Killer Bees or Kill Her, Please?

Panic is an unfortunate, imprecise, and desperate reaction we humans experience in the very places and times where it is least useful. It is the “survival instinct” run amok, as it were. And it is easy to chuckle and nod our heads at Violet’s predicament, as we view this flight of panic as if it was a comic strip version of The Birds. Of course, Violet Cheshire is imperious, shallow, self-absorbed, and a poser. But she’s not above getting her hands dirty, as we saw in her first meeting with Cherry.

With all that, there are more deserving villains in the Trailverse than Violet, so I suspect that she is simply overreacting (as is her nature) and we’ll find that these are not the infamous killer bees, but simply a horde of honey bees who didn’t much care to be disturbed. And we can understand the bees’ reaction to Violet and their aim to move her as far away from their home as they can. Nevertheless, we should not pass up an opportunity to laugh at any misfortune of pretentious snobs. We can’t see Cherry in these panels (as the proper focus today is on Violet and the bees), but I’m sure she is enjoying the situation. I suspect that in tomorrow’s strip Cherry will put an end to this farce by telling Violet that they are just common honey bees.

From a visual point of view, I think Rivera has done a pretty good job drawing the bees these past two days, though I think she could have blurred the wings of the close-up bees, like the way we see hummingbirds, for example. Drawing those smidgy bees takes a lot of time, even though Rivera is working digitally and can (and did) copy some of her bee images. But there’s enough variety to make the copying less obvious.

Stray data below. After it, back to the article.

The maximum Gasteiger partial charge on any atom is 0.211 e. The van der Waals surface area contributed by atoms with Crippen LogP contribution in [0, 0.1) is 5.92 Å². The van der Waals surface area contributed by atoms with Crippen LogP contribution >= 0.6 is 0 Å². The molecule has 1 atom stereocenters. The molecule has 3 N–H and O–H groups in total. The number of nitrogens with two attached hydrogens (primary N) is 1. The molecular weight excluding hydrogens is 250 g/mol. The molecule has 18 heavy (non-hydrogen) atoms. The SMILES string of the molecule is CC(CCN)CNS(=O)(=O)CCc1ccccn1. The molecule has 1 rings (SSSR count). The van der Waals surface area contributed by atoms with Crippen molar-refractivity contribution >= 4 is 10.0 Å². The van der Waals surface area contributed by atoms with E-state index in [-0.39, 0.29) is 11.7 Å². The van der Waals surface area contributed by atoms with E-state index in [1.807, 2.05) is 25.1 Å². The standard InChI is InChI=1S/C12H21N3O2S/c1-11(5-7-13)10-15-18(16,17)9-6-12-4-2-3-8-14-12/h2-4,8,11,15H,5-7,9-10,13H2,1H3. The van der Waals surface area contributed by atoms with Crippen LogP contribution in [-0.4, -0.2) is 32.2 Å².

And I dig those horizontal bands in the middle column, though I think it is more for the sense of tension the colors provide. Yet that is a weakness for the obvious reason that the comic strip is black & white in newspapers. Furthermore, if these bands (or lines) were meant to suggest a sense of urgency or panic, wouldn’t diagonal lines be a more obvious way to go about it? As far as the newspaper version goes, the lines are fairly faint, but consistently drawn, suggesting more a general swarming and flight. What do you think?

Finally, in the prior incarnation of Mark Trail, Trailheads sometimes criticized occasional padding of storylines with pointless dialog and dragging out scenes far too long. Can we make the same claim here? I think the situation is more complicated:  The bee incident ties into last Sunday’s killer bees strip and makes an obvious visual/written reference to Mark’s villains (Profess Bee Sharp and Diana Daggers) in his own storyline. Cherry’s adventure has not so much ended, as taken a different turn. In a good piece of classical music there are usually variations in tempo, intensity, and theme. So I’ll make the musical analogy that this week’s strips are like a divertimento, a lighter piece of music that could be played as an interlude between more serious works. We’ll see how that analogy plays out.